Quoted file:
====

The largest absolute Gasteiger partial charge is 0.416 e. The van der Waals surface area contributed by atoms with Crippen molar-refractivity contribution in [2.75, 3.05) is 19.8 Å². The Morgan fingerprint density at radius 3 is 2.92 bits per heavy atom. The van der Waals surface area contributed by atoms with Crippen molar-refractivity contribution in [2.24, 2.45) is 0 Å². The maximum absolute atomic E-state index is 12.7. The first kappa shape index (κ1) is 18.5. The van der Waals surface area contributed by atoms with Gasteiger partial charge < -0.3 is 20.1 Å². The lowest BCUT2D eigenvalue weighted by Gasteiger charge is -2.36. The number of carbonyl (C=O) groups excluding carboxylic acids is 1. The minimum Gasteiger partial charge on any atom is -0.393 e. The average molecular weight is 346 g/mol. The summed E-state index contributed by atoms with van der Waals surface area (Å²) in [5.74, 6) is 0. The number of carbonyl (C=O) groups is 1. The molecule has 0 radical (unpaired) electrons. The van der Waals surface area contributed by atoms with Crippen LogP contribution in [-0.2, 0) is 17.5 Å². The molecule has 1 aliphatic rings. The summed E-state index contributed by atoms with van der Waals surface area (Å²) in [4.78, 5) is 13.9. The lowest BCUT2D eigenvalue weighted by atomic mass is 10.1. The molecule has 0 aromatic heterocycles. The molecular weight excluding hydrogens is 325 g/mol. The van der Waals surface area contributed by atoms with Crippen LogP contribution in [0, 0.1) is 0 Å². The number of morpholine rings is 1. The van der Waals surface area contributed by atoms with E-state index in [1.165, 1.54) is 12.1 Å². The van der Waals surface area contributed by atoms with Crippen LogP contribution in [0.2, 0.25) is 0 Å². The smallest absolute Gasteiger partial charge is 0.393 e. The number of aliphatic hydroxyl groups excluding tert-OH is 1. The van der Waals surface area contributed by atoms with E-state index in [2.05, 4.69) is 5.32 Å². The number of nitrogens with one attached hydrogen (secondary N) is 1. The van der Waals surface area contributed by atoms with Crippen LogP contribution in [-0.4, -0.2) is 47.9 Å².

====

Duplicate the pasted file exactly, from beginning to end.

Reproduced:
The largest absolute Gasteiger partial charge is 0.416 e. The van der Waals surface area contributed by atoms with Crippen molar-refractivity contribution in [2.75, 3.05) is 19.8 Å². The Morgan fingerprint density at radius 3 is 2.92 bits per heavy atom. The van der Waals surface area contributed by atoms with Crippen molar-refractivity contribution in [2.24, 2.45) is 0 Å². The maximum absolute atomic E-state index is 12.7. The first kappa shape index (κ1) is 18.5. The van der Waals surface area contributed by atoms with Gasteiger partial charge < -0.3 is 20.1 Å². The lowest BCUT2D eigenvalue weighted by Gasteiger charge is -2.36. The number of carbonyl (C=O) groups excluding carboxylic acids is 1. The minimum Gasteiger partial charge on any atom is -0.393 e. The average molecular weight is 346 g/mol. The summed E-state index contributed by atoms with van der Waals surface area (Å²) in [5.74, 6) is 0. The number of carbonyl (C=O) groups is 1. The molecule has 0 radical (unpaired) electrons. The van der Waals surface area contributed by atoms with Crippen LogP contribution in [-0.2, 0) is 17.5 Å². The molecule has 1 aliphatic rings. The summed E-state index contributed by atoms with van der Waals surface area (Å²) in [4.78, 5) is 13.9. The lowest BCUT2D eigenvalue weighted by atomic mass is 10.1. The molecule has 0 aromatic heterocycles. The molecular weight excluding hydrogens is 325 g/mol. The van der Waals surface area contributed by atoms with Crippen LogP contribution in [0, 0.1) is 0 Å². The number of morpholine rings is 1. The van der Waals surface area contributed by atoms with E-state index in [1.165, 1.54) is 12.1 Å². The van der Waals surface area contributed by atoms with Crippen LogP contribution in [0.2, 0.25) is 0 Å². The smallest absolute Gasteiger partial charge is 0.393 e. The number of aliphatic hydroxyl groups excluding tert-OH is 1. The van der Waals surface area contributed by atoms with E-state index in [2.05, 4.69) is 5.32 Å². The number of nitrogens with one attached hydrogen (secondary N) is 1. The van der Waals surface area contributed by atoms with Crippen LogP contribution in [-0.4, -0.2) is 47.9 Å².